You subscribe to a cable service. You expect that you’ll get your local television stations as part of that service. If you are paying extra for digital cable with HDTV service, you might expect to get the local HDTV broadcasts as well. And you might well be wrong. As we saw in the days leading up to the SuperBowl, owners of local television stations were insisting on getting a piece of the action from the cable subscriber fees. Cable companies pay the producers of the cable-only channels for their content, so why shouldn’t the local television stations get something as well?
It appears that some cable companies are willing to accept the stations’ argument. Last week, there was a major announcement on this front as CBS reached agreements with nine different cable operators. The deal gives the cable services the right to rebroadcast analog and digital programming, including HDTV content, from stations owned and operated by CBS. According to CBS, these are long-term agreements, and among the nine cable companies are several with more than a million subscribers each.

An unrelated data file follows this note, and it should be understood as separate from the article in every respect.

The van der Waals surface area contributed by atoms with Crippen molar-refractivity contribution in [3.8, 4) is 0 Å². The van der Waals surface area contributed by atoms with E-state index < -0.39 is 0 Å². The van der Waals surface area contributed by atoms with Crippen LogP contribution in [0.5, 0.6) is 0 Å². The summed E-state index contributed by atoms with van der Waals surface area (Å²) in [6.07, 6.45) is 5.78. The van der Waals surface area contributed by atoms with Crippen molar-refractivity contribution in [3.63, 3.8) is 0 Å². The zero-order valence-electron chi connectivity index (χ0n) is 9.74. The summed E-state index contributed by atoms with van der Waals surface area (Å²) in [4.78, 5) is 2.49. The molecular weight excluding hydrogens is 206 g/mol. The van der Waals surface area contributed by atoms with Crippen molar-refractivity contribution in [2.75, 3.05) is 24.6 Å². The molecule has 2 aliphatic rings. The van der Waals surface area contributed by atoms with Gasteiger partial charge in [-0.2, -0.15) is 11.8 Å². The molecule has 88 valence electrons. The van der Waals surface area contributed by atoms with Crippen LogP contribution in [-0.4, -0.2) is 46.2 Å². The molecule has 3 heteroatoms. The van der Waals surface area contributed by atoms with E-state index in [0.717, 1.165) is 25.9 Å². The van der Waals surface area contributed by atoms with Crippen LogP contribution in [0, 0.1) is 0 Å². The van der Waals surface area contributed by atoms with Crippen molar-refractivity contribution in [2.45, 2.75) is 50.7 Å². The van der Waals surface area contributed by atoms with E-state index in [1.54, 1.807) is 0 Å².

The networks that broadcast over the air in local markets have a huge investment in the content that they produce. As video recorders and other factors threaten the traditional advertising revenue, these networks and stations are going to have to explore new revenue sources. Deals with cable services for local retransmission is likely to become an important component in the new business models for these companies.